Philip I of Savoy (Aiguebelle, 1207 - Rossillon, 15 August 1285) was Count of Savoy and Count of Aosta and Moriana from 1268 to 1285 and count consort of Burgundy from 1267 to 1278. He was also Bishop of Valence and Archbishop of Lyon. He was the son of the Count of Savoy, Thomas I, and of Margaret of Geneva, daughter of the Count of Geneva, William I.
Being the octavogenite of Count Tommaso I of Savoy, he had been destined for an ecclesiastical career and had not been slow to obtain considerable offices in Flanders; he was bishop of Lausanne, then of Valence and finally archbishop of Lyon around 1248; it had benefits in Flanders, France and England, without being forced to take sacred orders, as was the use of the times. After giving up ecclesiastical care, in 1267 he married the fifty-eight widow of Hugh of Chalon, Alice of Merania (1209 - 1279), or Adelaide I of Burgundy, daughter of Countess Beatrice II of Burgundy and the Duke of Merania and Andechs, Otto I of Merania, became Count of Burgundy, because of the marriage.
Although sixty years old and having always lived dealing with ecclesiastical problems, but peaceful, he had to take over the reins of the county. The following year, for the death of his brother, Peter II of Savoy, which took place on 12 May 1268, he also inherited the title of Count of Savoy. He united those of Morat and Berna to his States and for these possessions in Switzerland he had to war against Rudolph Count of Hapsburg, the progenitor of the house of Austria, elected king of the Romans and crowned in October of 1273. He led a bitter struggle and, in the end, he found an honorable solution with the peace of Lausanne. In 1279, widowed, he ceded the title of Count of Burgundy to the son of the first bed of his wife Adelaide (or Alice), Otto IV of Burgundy (1248 - 1302), and retired to Savoy. When under the pontificate of Pope Nicholas III (1277-1280), the emperor, Rudolf of Habsburg wanted to recreate the kingdom of Arles had to deal with Charles I of Anjou and the following agreement was found: At the time of the marriage between the nephew of Carlo, Carlo Martello, son of Carlo lo Zoppo and Clemenza, daughter of Rodolfo, the emperor would have reconstituted the kingdom of Arles for Carlo lo Zoppo who would have to immediately surrender it to the two young spouses.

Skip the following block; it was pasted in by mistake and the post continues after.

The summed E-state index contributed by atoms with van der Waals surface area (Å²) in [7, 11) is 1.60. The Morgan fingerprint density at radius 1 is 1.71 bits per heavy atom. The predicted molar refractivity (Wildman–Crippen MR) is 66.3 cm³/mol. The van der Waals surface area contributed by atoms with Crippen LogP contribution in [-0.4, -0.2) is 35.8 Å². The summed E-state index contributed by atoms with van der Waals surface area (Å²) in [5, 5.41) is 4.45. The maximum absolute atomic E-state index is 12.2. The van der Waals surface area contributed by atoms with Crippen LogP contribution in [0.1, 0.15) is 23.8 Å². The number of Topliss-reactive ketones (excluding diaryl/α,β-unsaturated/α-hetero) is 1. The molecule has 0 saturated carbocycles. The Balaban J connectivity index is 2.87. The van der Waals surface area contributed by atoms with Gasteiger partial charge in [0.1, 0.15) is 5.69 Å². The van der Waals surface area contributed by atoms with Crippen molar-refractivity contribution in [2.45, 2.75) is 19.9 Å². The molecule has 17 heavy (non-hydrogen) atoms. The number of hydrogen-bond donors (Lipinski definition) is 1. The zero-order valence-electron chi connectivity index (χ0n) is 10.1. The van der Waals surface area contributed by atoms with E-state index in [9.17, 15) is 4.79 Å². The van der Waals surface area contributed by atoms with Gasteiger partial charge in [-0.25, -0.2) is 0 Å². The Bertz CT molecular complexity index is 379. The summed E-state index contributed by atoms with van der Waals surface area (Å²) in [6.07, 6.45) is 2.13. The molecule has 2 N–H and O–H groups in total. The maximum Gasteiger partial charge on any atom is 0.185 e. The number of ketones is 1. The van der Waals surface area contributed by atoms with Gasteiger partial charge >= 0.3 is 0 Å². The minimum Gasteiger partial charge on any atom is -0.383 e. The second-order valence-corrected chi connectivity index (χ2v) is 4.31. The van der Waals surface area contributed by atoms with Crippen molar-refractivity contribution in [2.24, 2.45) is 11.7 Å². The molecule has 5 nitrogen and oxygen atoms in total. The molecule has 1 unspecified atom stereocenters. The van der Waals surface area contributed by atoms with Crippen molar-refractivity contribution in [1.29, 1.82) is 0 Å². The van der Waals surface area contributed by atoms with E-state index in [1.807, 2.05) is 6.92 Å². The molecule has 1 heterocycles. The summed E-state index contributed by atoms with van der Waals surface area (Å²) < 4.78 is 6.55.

The agreement, while waiting for Carlo Martello to reach the canonical age by marriage, had numerous opponents: Count Filippo I of Savoy, Duke Robert II of Burgundy, Count of Franche-Comté, Otto IV of Burgundy and various other feudal lords of the Provence and Burgundy. However, the ambitions of Charles on the kingdom of Arles, with all his other ambitions, were made vain by the defeat suffered following the Sicilian vespers.
In Savoy, Philip reigned seventeen years, meritorious of the Catholic Church, and died on 15 or 16 August 1285 in the castle of Rousillon-en-Bugey, between Lyon and Geneva. Not having offspring, extinguished the sonship and direct descendants of Thomas I of Savoy, he succeeded to the throne his nephew Amedeo, son of his brother Tommaso II, already count of Flanders, who for the obtained prerogative was the jamb of the counts of Piedmont.
Under his reign, the city of Turin returned to the Savoy (1280) thanks to his nephew Tommaso III of Savoy, to whom Filippo had entrusted the territories on this side of the Alps to Signorina. Tommaso III had in fact captured the Marquis of Monferrato Guglielmo VII while he was crossing the Alps, headed to Spain, and had forced him to sign the sale of Turin, then in his possession.
With Filippo I ended the so-called Branca comitale dei Savoia; it was buried in the Abbey of Altacomba and today there are only the tomb stones of the count, when the abbey was occupied by the Jacobins who forced his tomb and destroyed the remains, along with those of other representatives of Savoy.